They learn that it is Leila who is infertile. So commences a year of exhausting upsetting tests and medication and ovulation and herbal remedies … Leila and Reza visit an orphanage, just to see what the process would be for adoption. They’re not sure if it’s what they want to do, but they are weighing all the options. Children play outside like maniacs and Leila wanders among them, looking at them, laughing, sometimes not laughing, taking them all in, trying to see how it would feel to her to take one of them, not her own, home. As she wanders through the children, Reza stands off to the side, watching her. I’m not sure what I would say that I see on his face. It’s not just one thing.
Love for her. Sadness for her. Sadness for himself. Trying to gain strength for whatever they have to face. Trying to reconcile his dreams for himself with the reality in front of him. It’s a lovely moment.
And the pressure is growing, from Reza’s side of the family. At a family picnic, Reza’s mother takes Leila aside and says that it is time to start thinking about Reza taking a second wife. Leila wouldn’t be so selfish as to deny her her posterity, would she? The second wife would merely be a baby-maker, she wouldn’t usurp Leila’s position … Leila must think about it, and must also convince Reza that this is the right step. As a person living in America, that scene is the most difficult to handle. It’s foreign, it seems cruel and savage, it seems that Leila is not being considered, that her pain is not being taken seriously. Her pain is selfish. Stop whining about being infertile – what is important is that Reza procreates. Leila tries to say to her mother-in-law, “Reza doesn’t really care for children …” and Reza’s mother pooh-poohs this. Of course he does. He is just saying that so Leila won’t feel bad.
She’s a horrible woman. Insinuating, undercutting, dominating … Leila “owns” what Reza’s mother says to her. She begins to look at Reza in a new way, and wonders if it is true … is he just placating her? Will he regret staying with her? Will he regret having no children? Will he grow to hate her? Reza’s mother assures her that this is her future. Leila begins to lose her grip on herself, and her own sense of her relationship. Even though Reza says to her, in private, “Don’t listen to my mother. She’s bossy and full of shit. I don’t care about kids. I love you. I want you. I don’t want a second wife.”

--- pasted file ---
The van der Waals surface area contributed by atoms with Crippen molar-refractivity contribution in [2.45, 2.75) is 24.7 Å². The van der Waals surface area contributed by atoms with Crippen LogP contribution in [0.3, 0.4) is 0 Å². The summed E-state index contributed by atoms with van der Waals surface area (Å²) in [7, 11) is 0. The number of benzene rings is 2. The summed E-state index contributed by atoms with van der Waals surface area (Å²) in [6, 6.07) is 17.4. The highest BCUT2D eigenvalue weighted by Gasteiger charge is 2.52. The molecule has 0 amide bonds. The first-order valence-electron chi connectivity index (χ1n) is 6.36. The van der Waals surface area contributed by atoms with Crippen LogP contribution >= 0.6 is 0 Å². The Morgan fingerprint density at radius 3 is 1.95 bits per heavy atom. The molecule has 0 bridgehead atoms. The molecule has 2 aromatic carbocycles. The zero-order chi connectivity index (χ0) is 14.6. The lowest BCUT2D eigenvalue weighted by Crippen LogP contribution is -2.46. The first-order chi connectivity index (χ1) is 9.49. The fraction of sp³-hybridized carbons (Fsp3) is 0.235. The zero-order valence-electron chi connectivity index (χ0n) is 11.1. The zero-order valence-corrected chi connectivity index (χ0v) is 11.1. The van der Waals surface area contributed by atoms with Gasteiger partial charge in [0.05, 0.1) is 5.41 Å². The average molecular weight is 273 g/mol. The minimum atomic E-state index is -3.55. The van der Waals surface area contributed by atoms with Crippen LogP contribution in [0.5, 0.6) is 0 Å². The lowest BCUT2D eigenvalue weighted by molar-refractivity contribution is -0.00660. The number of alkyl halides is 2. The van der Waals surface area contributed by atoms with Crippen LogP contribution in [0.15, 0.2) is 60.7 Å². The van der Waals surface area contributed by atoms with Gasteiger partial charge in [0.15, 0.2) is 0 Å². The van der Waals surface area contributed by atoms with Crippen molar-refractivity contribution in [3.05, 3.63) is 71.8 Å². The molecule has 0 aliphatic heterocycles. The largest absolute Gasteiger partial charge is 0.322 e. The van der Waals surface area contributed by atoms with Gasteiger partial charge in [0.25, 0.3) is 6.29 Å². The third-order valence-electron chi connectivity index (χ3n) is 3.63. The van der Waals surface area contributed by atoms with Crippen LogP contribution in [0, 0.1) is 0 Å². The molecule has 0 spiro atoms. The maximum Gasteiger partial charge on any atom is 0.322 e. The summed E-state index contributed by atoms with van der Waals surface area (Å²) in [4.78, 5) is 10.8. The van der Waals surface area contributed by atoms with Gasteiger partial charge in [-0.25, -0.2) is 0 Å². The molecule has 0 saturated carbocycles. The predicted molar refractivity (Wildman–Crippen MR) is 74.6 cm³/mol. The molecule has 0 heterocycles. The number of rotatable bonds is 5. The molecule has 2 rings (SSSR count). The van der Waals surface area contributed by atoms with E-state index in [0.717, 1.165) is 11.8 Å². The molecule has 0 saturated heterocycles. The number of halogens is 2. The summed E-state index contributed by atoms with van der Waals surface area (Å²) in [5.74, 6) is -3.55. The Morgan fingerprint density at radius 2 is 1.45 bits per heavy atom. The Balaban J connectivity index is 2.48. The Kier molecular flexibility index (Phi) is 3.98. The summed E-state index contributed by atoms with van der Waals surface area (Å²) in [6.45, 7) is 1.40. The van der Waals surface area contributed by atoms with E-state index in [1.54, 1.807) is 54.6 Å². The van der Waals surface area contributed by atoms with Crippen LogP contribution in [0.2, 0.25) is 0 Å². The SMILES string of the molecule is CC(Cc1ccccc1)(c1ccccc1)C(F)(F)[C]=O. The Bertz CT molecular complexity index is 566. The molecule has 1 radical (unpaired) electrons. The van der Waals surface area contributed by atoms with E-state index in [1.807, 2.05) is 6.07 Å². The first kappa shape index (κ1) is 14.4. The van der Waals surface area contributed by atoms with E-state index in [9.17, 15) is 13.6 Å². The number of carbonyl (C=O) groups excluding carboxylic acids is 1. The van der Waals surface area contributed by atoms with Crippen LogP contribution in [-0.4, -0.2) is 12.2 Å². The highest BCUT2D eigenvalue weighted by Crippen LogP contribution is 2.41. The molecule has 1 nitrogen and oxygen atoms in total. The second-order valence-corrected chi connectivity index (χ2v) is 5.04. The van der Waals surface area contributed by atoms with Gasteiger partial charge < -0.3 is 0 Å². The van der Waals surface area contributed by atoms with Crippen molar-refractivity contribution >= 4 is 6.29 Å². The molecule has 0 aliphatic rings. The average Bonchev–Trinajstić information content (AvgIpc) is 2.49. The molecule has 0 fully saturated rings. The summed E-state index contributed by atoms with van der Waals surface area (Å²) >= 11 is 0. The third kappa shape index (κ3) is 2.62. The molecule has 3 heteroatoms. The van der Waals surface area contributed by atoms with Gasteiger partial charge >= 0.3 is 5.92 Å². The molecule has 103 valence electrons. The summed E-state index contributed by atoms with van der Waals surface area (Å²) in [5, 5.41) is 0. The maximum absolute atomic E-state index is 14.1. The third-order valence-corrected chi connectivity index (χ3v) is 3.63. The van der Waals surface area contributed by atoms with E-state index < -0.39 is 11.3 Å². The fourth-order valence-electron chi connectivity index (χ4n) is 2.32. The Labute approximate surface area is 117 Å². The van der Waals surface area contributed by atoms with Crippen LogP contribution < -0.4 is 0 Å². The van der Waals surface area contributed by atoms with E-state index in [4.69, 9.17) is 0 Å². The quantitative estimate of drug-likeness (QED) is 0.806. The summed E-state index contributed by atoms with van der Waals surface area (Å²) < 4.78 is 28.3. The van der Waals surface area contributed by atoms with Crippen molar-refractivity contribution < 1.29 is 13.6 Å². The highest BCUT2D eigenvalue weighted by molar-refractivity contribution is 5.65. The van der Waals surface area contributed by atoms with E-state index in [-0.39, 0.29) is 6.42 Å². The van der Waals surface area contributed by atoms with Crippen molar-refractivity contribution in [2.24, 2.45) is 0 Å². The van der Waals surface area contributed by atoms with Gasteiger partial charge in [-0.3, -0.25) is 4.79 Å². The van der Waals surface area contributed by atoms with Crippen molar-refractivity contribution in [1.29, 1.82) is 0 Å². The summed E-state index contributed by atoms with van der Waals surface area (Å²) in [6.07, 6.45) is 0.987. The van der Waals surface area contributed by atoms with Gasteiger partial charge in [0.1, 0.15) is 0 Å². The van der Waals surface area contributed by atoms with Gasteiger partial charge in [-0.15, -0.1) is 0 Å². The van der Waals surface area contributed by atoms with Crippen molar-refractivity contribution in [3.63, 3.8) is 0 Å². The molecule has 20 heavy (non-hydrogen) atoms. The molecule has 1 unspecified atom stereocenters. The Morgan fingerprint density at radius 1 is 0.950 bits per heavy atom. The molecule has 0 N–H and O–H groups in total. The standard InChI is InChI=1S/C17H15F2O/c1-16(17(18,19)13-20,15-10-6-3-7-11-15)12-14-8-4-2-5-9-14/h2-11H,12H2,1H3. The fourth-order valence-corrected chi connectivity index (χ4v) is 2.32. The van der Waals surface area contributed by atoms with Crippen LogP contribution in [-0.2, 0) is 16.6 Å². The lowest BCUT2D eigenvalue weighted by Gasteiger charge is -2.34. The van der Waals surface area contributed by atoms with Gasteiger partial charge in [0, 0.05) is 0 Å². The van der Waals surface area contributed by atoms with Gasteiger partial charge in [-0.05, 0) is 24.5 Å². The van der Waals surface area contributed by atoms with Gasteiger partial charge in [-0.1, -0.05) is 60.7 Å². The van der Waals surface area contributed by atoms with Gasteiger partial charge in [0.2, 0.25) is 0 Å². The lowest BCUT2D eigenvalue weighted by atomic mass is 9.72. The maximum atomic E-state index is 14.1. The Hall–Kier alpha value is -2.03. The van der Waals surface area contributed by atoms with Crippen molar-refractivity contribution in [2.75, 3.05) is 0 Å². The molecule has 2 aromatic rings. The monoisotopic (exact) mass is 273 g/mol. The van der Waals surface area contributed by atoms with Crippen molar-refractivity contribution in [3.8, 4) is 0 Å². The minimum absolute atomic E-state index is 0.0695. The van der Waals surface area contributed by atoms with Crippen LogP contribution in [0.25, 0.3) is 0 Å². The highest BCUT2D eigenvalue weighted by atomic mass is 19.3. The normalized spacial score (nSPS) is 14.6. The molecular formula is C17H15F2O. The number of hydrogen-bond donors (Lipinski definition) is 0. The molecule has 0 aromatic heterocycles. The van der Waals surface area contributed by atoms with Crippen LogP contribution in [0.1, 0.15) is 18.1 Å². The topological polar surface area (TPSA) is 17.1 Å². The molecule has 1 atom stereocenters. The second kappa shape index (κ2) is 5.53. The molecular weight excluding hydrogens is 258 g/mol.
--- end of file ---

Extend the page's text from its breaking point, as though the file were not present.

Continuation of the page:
There are heart-aching scenes of Leila praying by herself. Sometimes there is a voiceover, her quiet voice saying, “God, why are you punishing me? Have I sinned?” Other times, there is just silence, with the echoing of the muezzins in the distance, calling people to prayer. Leila, though, prays alone. It is her own grief. She feels cursed by God.
And on a superficial note, Leila Hatami is one of the most beautiful women I have ever seen, and the camera adores her face, caressing its curves, mulling upon her chin dimple, she’s got a face made for the movies – gorgeous, evocative, yet asymmetrical, and totally itself. When she cracks, and starts to weep, it is even more terrible, because her beauty is so singular and serene, so attention-getting in and of itself.
And so begins the battle, the main battle of the film, which has multiple tentacles. There is the growing pressure from Reza’s mother and aunt, to start interviewing second wives. There is the increasing strain between Leila and Reza. Reza makes himself clear – he does not want a second wife. He would rather be alone with Leila, childless. A baby (ie: sex) without love is meaningless to him. Leila begins to sway to the other side, she begins to put the pressure on Reza to start thinking about a second wife. It is mainly so that she can X herself out of the picture, and martyr herself. Her pain is so huge that she feels it cannot be born any other way. Again, this may be incomprehensible to us, in this society – but Mehrjui makes the point here that it should be incomprehensible to anyone with a caring heart. In his way, his film is a revolutionary document. A clarion call for equal rights and for compassion. Leila’s response to the savagery is understandable in that context. Who could bear it? She cannot bear seeing Reza unhappy and she wonders if Reza might be happier with a child. Reza begins to cave. He is overrun by women (as usual). He is furious about this. There’s a great scene where Leila and Reza fight and Reza explodes, “Why hasn’t anyone asked me MY opinion about this? Why doesn’t anyone care what I am going through?” It’s a valid question.